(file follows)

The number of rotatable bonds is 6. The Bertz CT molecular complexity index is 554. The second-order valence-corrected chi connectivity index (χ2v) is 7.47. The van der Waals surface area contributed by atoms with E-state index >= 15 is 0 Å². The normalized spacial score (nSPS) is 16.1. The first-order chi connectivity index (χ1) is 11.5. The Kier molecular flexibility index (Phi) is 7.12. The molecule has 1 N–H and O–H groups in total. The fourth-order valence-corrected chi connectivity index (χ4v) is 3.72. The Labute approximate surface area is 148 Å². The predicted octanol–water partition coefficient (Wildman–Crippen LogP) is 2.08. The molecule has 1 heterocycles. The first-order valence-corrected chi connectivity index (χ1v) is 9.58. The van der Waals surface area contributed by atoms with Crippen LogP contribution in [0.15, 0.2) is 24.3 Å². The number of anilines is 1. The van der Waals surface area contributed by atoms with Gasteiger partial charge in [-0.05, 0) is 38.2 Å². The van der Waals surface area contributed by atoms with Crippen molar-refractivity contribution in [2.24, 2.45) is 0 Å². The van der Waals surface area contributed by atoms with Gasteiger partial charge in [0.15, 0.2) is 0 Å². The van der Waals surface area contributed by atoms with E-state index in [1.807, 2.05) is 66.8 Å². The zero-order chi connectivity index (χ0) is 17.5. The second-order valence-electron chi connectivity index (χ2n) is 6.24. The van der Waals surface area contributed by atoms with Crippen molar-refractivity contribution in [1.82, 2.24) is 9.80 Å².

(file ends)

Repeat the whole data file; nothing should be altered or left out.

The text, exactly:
The number of rotatable bonds is 6. The Bertz CT molecular complexity index is 554. The second-order valence-corrected chi connectivity index (χ2v) is 7.47. The van der Waals surface area contributed by atoms with E-state index >= 15 is 0 Å². The normalized spacial score (nSPS) is 16.1. The first-order chi connectivity index (χ1) is 11.5. The Kier molecular flexibility index (Phi) is 7.12. The molecule has 1 N–H and O–H groups in total. The fourth-order valence-corrected chi connectivity index (χ4v) is 3.72. The Labute approximate surface area is 148 Å². The predicted octanol–water partition coefficient (Wildman–Crippen LogP) is 2.08. The molecule has 1 heterocycles. The first-order valence-corrected chi connectivity index (χ1v) is 9.58. The van der Waals surface area contributed by atoms with Crippen LogP contribution in [0.15, 0.2) is 24.3 Å². The number of anilines is 1. The van der Waals surface area contributed by atoms with Gasteiger partial charge in [-0.05, 0) is 38.2 Å². The van der Waals surface area contributed by atoms with Crippen molar-refractivity contribution in [2.24, 2.45) is 0 Å². The van der Waals surface area contributed by atoms with Gasteiger partial charge in [0.15, 0.2) is 0 Å². The van der Waals surface area contributed by atoms with E-state index in [1.807, 2.05) is 66.8 Å². The zero-order chi connectivity index (χ0) is 17.5. The second-order valence-electron chi connectivity index (χ2n) is 6.24. The van der Waals surface area contributed by atoms with Crippen molar-refractivity contribution in [1.82, 2.24) is 9.80 Å².